The Knox Mine disaster was a mining accident that took place in the Greater Pittston, Port Griffith, Pennsylvania village of Jenkins Township, Pennsylvania, near Pittston, on January 22, 1959.
The River Slope Mine, an anthracite coal mine owned by the Knox Coal Company, flooded when coal company management had the miners dig too close to the riverbed. Tunneling sharply upwards toward the Susquehanna River, the miners reduced the thickness of rock between the mineshafts and the river bed to about 6 feet (1.8 m) -- 35 feet (10.6 m) was considered the minimum for safety. This caused the waters of the river to break through into the mine.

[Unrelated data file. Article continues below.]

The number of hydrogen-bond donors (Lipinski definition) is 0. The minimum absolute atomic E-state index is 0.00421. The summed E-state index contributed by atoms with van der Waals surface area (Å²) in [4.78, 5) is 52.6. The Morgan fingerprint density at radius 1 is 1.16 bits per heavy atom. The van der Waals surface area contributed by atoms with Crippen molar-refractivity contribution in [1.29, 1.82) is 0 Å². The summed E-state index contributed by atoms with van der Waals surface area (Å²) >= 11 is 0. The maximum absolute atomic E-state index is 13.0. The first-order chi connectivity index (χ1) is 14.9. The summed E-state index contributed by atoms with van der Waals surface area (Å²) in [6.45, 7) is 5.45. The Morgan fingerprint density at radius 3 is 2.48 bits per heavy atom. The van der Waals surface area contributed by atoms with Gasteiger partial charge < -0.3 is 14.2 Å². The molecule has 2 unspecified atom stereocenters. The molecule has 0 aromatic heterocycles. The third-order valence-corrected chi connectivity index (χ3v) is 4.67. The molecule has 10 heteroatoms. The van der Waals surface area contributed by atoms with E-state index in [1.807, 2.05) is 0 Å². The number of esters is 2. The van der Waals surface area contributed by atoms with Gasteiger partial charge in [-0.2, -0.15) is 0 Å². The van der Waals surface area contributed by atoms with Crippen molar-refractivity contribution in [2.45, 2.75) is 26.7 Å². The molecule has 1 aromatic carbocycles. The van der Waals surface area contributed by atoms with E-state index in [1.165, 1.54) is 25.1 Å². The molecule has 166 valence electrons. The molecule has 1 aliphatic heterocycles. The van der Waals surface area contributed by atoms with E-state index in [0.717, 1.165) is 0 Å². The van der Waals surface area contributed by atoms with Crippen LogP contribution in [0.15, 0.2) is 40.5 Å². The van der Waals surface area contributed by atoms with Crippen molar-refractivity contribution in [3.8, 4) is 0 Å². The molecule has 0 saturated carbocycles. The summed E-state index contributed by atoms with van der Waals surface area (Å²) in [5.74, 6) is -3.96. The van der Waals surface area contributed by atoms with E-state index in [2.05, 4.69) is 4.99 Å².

It took 3 days to partially plug the hole in the riverbed, which was done by dumping railcars into the whirlpool formed by the water draining into the mine.
12 people died; 69 others escaped. One miner, Amadeo Pancetti, was awarded the Carnegie Medal for leading 32 miners to safety. The bodies of the 12 who died were never recovered, despite efforts of divers and an attempt to pump the water out of the shafts.
Category: Resources - Coal